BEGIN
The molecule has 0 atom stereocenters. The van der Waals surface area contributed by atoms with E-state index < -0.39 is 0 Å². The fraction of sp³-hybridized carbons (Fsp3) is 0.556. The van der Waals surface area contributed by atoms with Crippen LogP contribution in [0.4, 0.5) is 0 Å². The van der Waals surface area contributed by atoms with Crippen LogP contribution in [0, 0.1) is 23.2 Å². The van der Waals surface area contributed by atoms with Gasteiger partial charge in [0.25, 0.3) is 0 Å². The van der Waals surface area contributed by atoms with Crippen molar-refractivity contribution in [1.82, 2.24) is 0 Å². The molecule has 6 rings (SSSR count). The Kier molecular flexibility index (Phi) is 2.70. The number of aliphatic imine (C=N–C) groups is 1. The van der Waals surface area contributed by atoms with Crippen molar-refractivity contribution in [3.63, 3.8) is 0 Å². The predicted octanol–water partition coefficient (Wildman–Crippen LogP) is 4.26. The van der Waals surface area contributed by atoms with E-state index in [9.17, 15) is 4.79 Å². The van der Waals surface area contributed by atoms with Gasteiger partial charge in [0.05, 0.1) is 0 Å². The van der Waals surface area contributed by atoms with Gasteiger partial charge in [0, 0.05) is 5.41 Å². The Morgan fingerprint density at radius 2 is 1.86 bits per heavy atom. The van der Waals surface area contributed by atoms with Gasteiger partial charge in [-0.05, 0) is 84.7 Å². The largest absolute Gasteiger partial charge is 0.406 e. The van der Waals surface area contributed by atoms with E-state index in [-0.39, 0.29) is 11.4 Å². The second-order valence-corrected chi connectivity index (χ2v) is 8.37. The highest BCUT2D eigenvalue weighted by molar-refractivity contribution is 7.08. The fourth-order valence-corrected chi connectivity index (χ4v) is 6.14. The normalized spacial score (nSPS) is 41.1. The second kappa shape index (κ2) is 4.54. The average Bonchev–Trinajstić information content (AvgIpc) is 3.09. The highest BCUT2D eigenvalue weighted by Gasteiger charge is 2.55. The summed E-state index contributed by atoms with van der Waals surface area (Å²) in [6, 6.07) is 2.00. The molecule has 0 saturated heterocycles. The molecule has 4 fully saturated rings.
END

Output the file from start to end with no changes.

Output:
The molecule has 0 atom stereocenters. The van der Waals surface area contributed by atoms with E-state index < -0.39 is 0 Å². The fraction of sp³-hybridized carbons (Fsp3) is 0.556. The van der Waals surface area contributed by atoms with Crippen LogP contribution in [0.4, 0.5) is 0 Å². The van der Waals surface area contributed by atoms with Crippen LogP contribution in [0, 0.1) is 23.2 Å². The van der Waals surface area contributed by atoms with Gasteiger partial charge in [0.25, 0.3) is 0 Å². The van der Waals surface area contributed by atoms with Crippen molar-refractivity contribution in [1.82, 2.24) is 0 Å². The molecule has 6 rings (SSSR count). The Kier molecular flexibility index (Phi) is 2.70. The number of aliphatic imine (C=N–C) groups is 1. The van der Waals surface area contributed by atoms with Crippen molar-refractivity contribution in [3.63, 3.8) is 0 Å². The predicted octanol–water partition coefficient (Wildman–Crippen LogP) is 4.26. The van der Waals surface area contributed by atoms with E-state index in [9.17, 15) is 4.79 Å². The van der Waals surface area contributed by atoms with Gasteiger partial charge in [0.05, 0.1) is 0 Å². The van der Waals surface area contributed by atoms with Gasteiger partial charge in [0, 0.05) is 5.41 Å². The Morgan fingerprint density at radius 2 is 1.86 bits per heavy atom. The van der Waals surface area contributed by atoms with Gasteiger partial charge in [-0.05, 0) is 84.7 Å². The largest absolute Gasteiger partial charge is 0.406 e. The van der Waals surface area contributed by atoms with E-state index in [-0.39, 0.29) is 11.4 Å². The second-order valence-corrected chi connectivity index (χ2v) is 8.37. The highest BCUT2D eigenvalue weighted by molar-refractivity contribution is 7.08. The fourth-order valence-corrected chi connectivity index (χ4v) is 6.14. The normalized spacial score (nSPS) is 41.1. The second kappa shape index (κ2) is 4.54. The average Bonchev–Trinajstić information content (AvgIpc) is 3.09. The highest BCUT2D eigenvalue weighted by Gasteiger charge is 2.55. The summed E-state index contributed by atoms with van der Waals surface area (Å²) in [6, 6.07) is 2.00. The molecule has 0 saturated heterocycles. The molecule has 4 fully saturated rings.